23. “In short, the elite.”
— Lee Kuan Yew, 1966

elite_meaning

Google search for meaning of “Elite”

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For more PAP ministers’ quotes, check out the following resources:

1) Top 30 Quotes from the Ivory Tower (TOC)

2) Photo Album (Martyn See)

3) Great PAP Quotes (Comment saved by Chris Ho)

4) Infamous Quotes by SG Leaders (AskMeLah)

The Over-Hyped National Day Rally

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* Blog post by former ISD director Mr. Yoong Siew Wah, who blogs at SG Recalcitrant. Originally posted on TR Emeritus.

There was a publicity overdrive on PM Lee Hsien Loong’s National Day Rally as it was obvious he was anxious that his Sermon on the Mount would reach as wide an audience as possible. As it turned out it was nothing more than a captive audience comprising mainly PAP minister, MPs, grassroots leaders, PAP supporters and a sprinkling of students, who listened in awesome attention to his so called exquisite oratory.

The Workers’ Party MPs very wisely gave the Rally a miss as it would have put them in an untenable position having to endorse the electioneering effort and excessive extolment of the late Lee Kuan Yew which they anticipated would be a feature of the Rally speech. They instead organised a dinner for their supporters to celebrate Singapore’s Golden Jubilee. Other opposition parties had also organised separate social events on that day.

The attendees at the Rally were a captive audience and PM Lee was at his best in mesmerizing his audience with his absorbing narrative on what social and political problems Singapore was facing and the Government’s efforts in overcoming them. He was seen to be in his element when he delivered his speech with such finesse that he had the audience applauding from time to time whenever he made a significant point.

It would have been a consummation of his oratory if he had refrained from extolling ad nauseam the so-called virtues of his late father Lee Kuan Yew and turning the Rally into an electioneering stunt calling for the election of the PAP team in the general election.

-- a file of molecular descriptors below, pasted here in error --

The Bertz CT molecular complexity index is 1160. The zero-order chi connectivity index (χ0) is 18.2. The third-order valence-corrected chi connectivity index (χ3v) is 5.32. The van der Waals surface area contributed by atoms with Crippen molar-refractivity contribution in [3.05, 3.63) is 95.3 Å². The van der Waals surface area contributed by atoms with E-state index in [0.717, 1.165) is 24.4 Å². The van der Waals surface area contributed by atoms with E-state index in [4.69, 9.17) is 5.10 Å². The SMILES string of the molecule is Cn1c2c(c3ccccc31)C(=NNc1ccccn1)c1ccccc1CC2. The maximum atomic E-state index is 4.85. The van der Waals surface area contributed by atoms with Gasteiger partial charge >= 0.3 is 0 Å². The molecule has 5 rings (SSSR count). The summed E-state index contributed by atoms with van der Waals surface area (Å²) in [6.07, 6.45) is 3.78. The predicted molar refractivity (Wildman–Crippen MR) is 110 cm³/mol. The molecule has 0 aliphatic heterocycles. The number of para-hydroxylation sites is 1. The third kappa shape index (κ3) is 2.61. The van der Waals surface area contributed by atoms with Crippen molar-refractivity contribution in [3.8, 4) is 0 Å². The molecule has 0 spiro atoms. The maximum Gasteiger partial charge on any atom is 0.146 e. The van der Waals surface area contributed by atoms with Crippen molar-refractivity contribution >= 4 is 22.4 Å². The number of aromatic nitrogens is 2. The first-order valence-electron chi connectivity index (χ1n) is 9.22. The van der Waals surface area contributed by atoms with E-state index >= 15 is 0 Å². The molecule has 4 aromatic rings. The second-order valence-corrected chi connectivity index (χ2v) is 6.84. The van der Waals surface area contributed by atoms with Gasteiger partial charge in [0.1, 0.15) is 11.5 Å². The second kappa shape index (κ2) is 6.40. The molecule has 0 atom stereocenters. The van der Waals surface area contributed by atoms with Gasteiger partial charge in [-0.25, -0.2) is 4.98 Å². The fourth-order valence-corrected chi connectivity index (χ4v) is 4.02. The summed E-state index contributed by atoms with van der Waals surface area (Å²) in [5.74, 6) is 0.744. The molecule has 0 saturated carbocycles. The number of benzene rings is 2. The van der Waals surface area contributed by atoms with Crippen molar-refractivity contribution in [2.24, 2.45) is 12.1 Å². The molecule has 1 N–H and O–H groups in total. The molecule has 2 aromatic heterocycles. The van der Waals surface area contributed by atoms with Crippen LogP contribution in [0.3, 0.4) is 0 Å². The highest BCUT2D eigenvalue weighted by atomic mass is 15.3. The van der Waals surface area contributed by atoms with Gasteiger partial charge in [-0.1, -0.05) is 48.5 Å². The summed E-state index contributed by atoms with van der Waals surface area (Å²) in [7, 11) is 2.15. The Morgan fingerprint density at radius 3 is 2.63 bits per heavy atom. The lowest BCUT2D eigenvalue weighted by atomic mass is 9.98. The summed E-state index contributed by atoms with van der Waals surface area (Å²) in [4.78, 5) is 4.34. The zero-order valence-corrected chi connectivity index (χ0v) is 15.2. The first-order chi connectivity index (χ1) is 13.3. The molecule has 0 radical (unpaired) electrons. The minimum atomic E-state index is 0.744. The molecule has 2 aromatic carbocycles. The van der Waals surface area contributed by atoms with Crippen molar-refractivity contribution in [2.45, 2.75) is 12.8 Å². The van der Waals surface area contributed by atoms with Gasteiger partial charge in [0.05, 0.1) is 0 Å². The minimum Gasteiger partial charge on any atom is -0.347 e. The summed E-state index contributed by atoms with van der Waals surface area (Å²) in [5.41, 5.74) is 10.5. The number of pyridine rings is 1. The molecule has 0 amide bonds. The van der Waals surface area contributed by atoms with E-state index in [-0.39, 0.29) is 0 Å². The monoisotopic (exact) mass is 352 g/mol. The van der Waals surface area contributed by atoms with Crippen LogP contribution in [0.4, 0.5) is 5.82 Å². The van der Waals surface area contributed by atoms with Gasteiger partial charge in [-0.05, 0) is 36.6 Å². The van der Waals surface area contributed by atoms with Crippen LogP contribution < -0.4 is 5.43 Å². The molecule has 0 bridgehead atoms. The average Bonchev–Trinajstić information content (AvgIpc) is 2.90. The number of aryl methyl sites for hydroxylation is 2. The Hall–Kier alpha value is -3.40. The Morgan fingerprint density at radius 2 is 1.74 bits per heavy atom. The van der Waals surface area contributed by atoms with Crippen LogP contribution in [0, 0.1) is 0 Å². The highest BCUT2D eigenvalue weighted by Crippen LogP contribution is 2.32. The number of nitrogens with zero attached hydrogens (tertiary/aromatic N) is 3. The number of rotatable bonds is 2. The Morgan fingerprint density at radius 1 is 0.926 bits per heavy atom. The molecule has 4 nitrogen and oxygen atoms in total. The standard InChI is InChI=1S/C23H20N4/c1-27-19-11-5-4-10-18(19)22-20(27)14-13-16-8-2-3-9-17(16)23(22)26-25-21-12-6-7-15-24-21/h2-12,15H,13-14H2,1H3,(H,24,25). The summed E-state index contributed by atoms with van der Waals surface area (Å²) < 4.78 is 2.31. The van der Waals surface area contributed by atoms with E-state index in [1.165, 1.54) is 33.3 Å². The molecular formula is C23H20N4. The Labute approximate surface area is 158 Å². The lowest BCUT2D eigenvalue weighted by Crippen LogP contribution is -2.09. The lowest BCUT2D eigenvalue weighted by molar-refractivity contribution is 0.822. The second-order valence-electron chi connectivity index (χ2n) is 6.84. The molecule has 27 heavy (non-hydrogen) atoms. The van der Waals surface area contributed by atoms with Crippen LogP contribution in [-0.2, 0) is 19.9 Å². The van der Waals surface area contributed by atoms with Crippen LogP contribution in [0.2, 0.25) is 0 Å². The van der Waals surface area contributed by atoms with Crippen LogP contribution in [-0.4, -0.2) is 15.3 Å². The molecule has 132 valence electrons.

Of course the attendees by their very nature would be the PAP’s loyal electors. But how widely this will percolate down to the electorate will be a million-dollar question.

The PAP has the distinct advantage in its early announcement of its candidates for the general election and the fawning write-ups by a subservient press. The opposition has not disclosed its complete line-ups but the Workers’ Party will be defending its incumbent constituencies. So everything seems to be ready except the announcement of an election date by PM Lee which is thought to be likely in early September (update: September 11). The biggest PAP casualty so far seems to be the Transport Minister Lui Tuck Yew who is portrayed as resigning to take the rap (引 咎辞聀)for the SMRT breakdowns. Ministers Lim Swee Say and Vivian Balakhrishnan who were given commendable mention by PM Lee in his Rally speech may have their work cut out in defending their seats because of their poor esteem with the electors.

PM Lee has said in his Rally speech that the coming general election is a critical one and that the PAP is going all out to win the election. He thinks the ground is favourable to the PAP for the general election to be called. This hustings may turn out to be a watershed election.

— Yoong Siew Wah / Singapore Recalcitrant

* Mr. Yoong Siew Wah was the director of Singapore’s Internal Security Department from 1971 to 1974. Before that, he was the director of the Corrupt Practices Investigation Bureau (CPIB). Mr Yoong is now retired and blogs at singaporerecalcitrant.blogspot.com.

* Stay educated with some excerpts by Mr. Yoong (Part 1 and Part 2).